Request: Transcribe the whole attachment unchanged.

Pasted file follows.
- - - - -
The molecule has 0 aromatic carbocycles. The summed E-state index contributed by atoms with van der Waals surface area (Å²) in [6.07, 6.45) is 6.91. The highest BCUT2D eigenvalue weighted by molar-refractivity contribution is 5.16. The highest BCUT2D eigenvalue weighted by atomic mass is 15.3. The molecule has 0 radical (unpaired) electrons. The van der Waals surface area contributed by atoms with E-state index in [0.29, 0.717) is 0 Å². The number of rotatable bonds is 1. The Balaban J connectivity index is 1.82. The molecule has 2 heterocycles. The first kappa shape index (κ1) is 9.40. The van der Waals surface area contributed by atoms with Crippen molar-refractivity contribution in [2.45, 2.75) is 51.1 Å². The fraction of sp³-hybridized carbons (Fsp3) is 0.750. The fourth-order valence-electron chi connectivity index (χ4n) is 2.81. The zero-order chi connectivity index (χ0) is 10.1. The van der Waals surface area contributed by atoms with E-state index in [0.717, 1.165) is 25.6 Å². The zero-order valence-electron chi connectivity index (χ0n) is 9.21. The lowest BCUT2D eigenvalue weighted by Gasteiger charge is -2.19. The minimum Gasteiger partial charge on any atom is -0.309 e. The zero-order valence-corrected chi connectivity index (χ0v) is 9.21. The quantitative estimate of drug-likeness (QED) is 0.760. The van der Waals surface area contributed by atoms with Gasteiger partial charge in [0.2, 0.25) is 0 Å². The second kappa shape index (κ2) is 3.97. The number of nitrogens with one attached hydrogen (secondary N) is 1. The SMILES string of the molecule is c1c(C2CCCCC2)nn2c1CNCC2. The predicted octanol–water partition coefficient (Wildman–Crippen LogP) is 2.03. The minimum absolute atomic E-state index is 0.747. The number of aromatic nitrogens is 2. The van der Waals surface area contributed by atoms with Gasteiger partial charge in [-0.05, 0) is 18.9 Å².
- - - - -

The molecule has 0 aromatic carbocycles. The summed E-state index contributed by atoms with van der Waals surface area (Å²) in [6.07, 6.45) is 6.91. The highest BCUT2D eigenvalue weighted by molar-refractivity contribution is 5.16. The highest BCUT2D eigenvalue weighted by atomic mass is 15.3. The molecule has 0 radical (unpaired) electrons. The van der Waals surface area contributed by atoms with E-state index in [0.29, 0.717) is 0 Å². The number of rotatable bonds is 1. The Balaban J connectivity index is 1.82. The molecule has 2 heterocycles. The first kappa shape index (κ1) is 9.40. The van der Waals surface area contributed by atoms with Crippen molar-refractivity contribution in [2.45, 2.75) is 51.1 Å². The fraction of sp³-hybridized carbons (Fsp3) is 0.750. The fourth-order valence-electron chi connectivity index (χ4n) is 2.81. The zero-order chi connectivity index (χ0) is 10.1. The van der Waals surface area contributed by atoms with E-state index in [0.717, 1.165) is 25.6 Å². The zero-order valence-electron chi connectivity index (χ0n) is 9.21. The lowest BCUT2D eigenvalue weighted by Gasteiger charge is -2.19. The minimum Gasteiger partial charge on any atom is -0.309 e. The zero-order valence-corrected chi connectivity index (χ0v) is 9.21. The quantitative estimate of drug-likeness (QED) is 0.760. The van der Waals surface area contributed by atoms with Gasteiger partial charge in [0.2, 0.25) is 0 Å². The second kappa shape index (κ2) is 3.97. The number of nitrogens with one attached hydrogen (secondary N) is 1. The SMILES string of the molecule is c1c(C2CCCCC2)nn2c1CNCC2. The predicted octanol–water partition coefficient (Wildman–Crippen LogP) is 2.03. The minimum absolute atomic E-state index is 0.747. The number of aromatic nitrogens is 2. The van der Waals surface area contributed by atoms with Gasteiger partial charge in [-0.05, 0) is 18.9 Å².